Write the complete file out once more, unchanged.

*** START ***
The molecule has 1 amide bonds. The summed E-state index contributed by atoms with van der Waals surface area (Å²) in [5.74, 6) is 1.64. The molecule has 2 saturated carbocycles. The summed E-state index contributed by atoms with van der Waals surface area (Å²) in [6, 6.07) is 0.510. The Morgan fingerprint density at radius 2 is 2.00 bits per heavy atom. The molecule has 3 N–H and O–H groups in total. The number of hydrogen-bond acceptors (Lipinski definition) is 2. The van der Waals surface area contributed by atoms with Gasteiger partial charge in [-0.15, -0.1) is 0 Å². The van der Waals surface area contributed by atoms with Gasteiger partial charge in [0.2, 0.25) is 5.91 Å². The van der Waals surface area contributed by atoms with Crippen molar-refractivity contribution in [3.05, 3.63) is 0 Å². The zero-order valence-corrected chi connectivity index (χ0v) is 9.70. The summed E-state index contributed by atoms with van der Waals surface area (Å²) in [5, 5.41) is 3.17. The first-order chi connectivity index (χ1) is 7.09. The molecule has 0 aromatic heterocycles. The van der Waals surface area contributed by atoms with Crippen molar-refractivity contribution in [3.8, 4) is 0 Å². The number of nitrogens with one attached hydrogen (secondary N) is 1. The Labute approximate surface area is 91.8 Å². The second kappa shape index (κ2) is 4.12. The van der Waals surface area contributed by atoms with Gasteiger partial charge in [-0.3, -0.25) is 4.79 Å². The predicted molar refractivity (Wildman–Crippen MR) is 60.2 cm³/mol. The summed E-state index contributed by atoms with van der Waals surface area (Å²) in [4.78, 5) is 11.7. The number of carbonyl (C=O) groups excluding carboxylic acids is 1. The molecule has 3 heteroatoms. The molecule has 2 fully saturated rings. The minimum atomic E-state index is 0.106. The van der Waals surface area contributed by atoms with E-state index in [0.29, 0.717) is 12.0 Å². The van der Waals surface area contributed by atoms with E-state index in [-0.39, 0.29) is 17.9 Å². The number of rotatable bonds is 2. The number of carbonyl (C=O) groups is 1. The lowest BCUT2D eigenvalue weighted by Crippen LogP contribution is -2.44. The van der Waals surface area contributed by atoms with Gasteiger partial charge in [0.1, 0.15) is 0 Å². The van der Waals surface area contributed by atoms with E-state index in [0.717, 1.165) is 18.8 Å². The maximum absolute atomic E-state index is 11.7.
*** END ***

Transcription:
The molecule has 1 amide bonds. The summed E-state index contributed by atoms with van der Waals surface area (Å²) in [5.74, 6) is 1.64. The molecule has 2 saturated carbocycles. The summed E-state index contributed by atoms with van der Waals surface area (Å²) in [6, 6.07) is 0.510. The Morgan fingerprint density at radius 2 is 2.00 bits per heavy atom. The molecule has 3 N–H and O–H groups in total. The number of hydrogen-bond acceptors (Lipinski definition) is 2. The van der Waals surface area contributed by atoms with Gasteiger partial charge in [-0.15, -0.1) is 0 Å². The van der Waals surface area contributed by atoms with Gasteiger partial charge in [0.2, 0.25) is 5.91 Å². The van der Waals surface area contributed by atoms with Crippen molar-refractivity contribution in [3.05, 3.63) is 0 Å². The zero-order valence-corrected chi connectivity index (χ0v) is 9.70. The summed E-state index contributed by atoms with van der Waals surface area (Å²) in [5, 5.41) is 3.17. The first-order chi connectivity index (χ1) is 7.09. The molecule has 0 aromatic heterocycles. The van der Waals surface area contributed by atoms with Crippen molar-refractivity contribution in [3.8, 4) is 0 Å². The number of nitrogens with one attached hydrogen (secondary N) is 1. The Labute approximate surface area is 91.8 Å². The second kappa shape index (κ2) is 4.12. The van der Waals surface area contributed by atoms with Gasteiger partial charge in [-0.3, -0.25) is 4.79 Å². The predicted molar refractivity (Wildman–Crippen MR) is 60.2 cm³/mol. The summed E-state index contributed by atoms with van der Waals surface area (Å²) in [4.78, 5) is 11.7. The number of carbonyl (C=O) groups excluding carboxylic acids is 1. The molecule has 3 heteroatoms. The molecule has 2 fully saturated rings. The minimum atomic E-state index is 0.106. The van der Waals surface area contributed by atoms with E-state index in [0.29, 0.717) is 12.0 Å². The van der Waals surface area contributed by atoms with E-state index in [-0.39, 0.29) is 17.9 Å². The number of rotatable bonds is 2. The number of carbonyl (C=O) groups is 1. The lowest BCUT2D eigenvalue weighted by Crippen LogP contribution is -2.44. The van der Waals surface area contributed by atoms with Gasteiger partial charge in [0.1, 0.15) is 0 Å². The van der Waals surface area contributed by atoms with E-state index in [0.717, 1.165) is 18.8 Å². The maximum absolute atomic E-state index is 11.7.